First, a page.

Nazareth House Johannesburg

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We offer the elderly a peaceful retirement environment with all amenities, close proximity to medical services, entertainment and major shopping centres. We provide a loving and healthy home to our children who thrive and enjoy a well-balanced and happy life. The Special Care Centre/ Hospice provides medical treatment to individuals infected with HIV and AIDS and other life threatening conditions. We reach out to the poor and homeless in the surrounding areas with food, clothing and blankets, and emotional support.

Care of the Elderly

Nazareth House is more than "home" to our residents, it is a place of peace and enjoyment, safety and hope.
Secutity, dignity, comfort and peace

For a frail elderly person without family or finances, life can be a terrifying ordeal. Add other various delititating physical and mental diseases that affect the elderly, such as Alzheimer's and Parkinson's, and the options becomes even more limited.

With Government subsidised homes for the aged stretched to the limit, care of these vulnerable elderly people falls onto the shoulders of organisations such as ours.

We feel that caring for the elderly is a privilege as each one has made a valuable contribution to society in his or her own way.

Children's Home

The National and Provincial Social Welfare departments, the Children’s Court and the South African Police refer abandoned babies and children to Nazareth House. We currently have 30 babies and children in our care. We are entrusted with caring for their physical, emotional and spiritual needs - we provide 24 hour care, housing, nutritious food, clothing, education, specialised nursing and medication.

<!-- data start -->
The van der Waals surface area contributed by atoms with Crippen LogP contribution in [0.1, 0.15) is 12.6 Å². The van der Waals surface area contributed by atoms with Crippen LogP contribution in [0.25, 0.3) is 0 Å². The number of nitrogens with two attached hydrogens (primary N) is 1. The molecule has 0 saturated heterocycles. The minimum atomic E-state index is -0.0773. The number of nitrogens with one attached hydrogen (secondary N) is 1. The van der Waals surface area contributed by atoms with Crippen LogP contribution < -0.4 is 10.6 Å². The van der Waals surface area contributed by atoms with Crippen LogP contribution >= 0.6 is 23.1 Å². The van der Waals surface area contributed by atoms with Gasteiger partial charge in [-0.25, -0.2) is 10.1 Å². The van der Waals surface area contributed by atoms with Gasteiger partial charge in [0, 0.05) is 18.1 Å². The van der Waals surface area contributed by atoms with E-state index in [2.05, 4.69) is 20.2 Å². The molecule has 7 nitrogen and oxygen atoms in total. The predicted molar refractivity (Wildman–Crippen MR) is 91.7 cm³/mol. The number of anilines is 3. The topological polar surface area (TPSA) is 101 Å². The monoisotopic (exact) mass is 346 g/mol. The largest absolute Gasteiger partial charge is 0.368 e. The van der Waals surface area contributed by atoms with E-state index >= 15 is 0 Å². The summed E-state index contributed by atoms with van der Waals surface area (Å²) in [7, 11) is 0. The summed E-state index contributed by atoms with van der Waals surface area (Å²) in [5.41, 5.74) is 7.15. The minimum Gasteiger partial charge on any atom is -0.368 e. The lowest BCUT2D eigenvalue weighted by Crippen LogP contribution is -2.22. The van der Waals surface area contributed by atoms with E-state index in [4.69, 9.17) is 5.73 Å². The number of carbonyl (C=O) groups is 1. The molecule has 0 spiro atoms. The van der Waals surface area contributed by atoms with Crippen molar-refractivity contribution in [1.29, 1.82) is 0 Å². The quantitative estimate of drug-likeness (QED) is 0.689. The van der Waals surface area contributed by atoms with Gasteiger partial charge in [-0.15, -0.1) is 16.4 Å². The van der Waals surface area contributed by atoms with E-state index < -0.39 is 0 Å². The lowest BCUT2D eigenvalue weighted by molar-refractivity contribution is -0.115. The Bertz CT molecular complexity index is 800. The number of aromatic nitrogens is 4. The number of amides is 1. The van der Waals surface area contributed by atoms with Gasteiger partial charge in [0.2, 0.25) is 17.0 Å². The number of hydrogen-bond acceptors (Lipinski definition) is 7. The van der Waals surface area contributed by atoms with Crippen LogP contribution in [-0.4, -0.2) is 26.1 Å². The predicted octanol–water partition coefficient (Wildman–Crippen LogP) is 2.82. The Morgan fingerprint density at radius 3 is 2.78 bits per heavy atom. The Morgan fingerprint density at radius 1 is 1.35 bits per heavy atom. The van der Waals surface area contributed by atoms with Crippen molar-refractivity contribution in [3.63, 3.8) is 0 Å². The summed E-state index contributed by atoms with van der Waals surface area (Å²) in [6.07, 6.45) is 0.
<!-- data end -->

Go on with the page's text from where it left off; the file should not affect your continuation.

Funding Helps us
Thanks to funding arranged by the South African Catholic Bishops’ Conference & PEPFAR and with the approval of the Health Department, all the eligible children started on an anti-retroviral drugs programme. This has been in place since 2004 and is having a huge impact on their well being and their ability to fight opportunistic infections.We are eternally grateful for this blessing and thank the funders for their generosity.

We strive to provide the children with as normal a life as possible. They attend the local nursery and primary schools, have fun playing in the gardens, riding bikes, going on outings, baking cakes, reading, watching TV and listening to music. (Some even receive horse-riding lessons, through the generosity of a benefactor.)


In co-operation with the Catholic Bishops of Southern Africa and PEPFAR, we provide a clinic for over 2000 patients from the local community, where ARV treatment is available for HIV/AIDS sufferers. We are also delighted to announce a new agrrement has just been signed with the Department of Health, Gauteng Province.

All of the Sisters and Staff involved in the ARVD programme have attended training courses regarding the administration of the medication, drug literacy and pre- and post-therapy counselling.

The patients are all given drug literacy training and will receive on-going counselling. But, more importantly, they have access to doctors and nurses who can treat the opportunistic infections they might also have, in a calm and loving environment.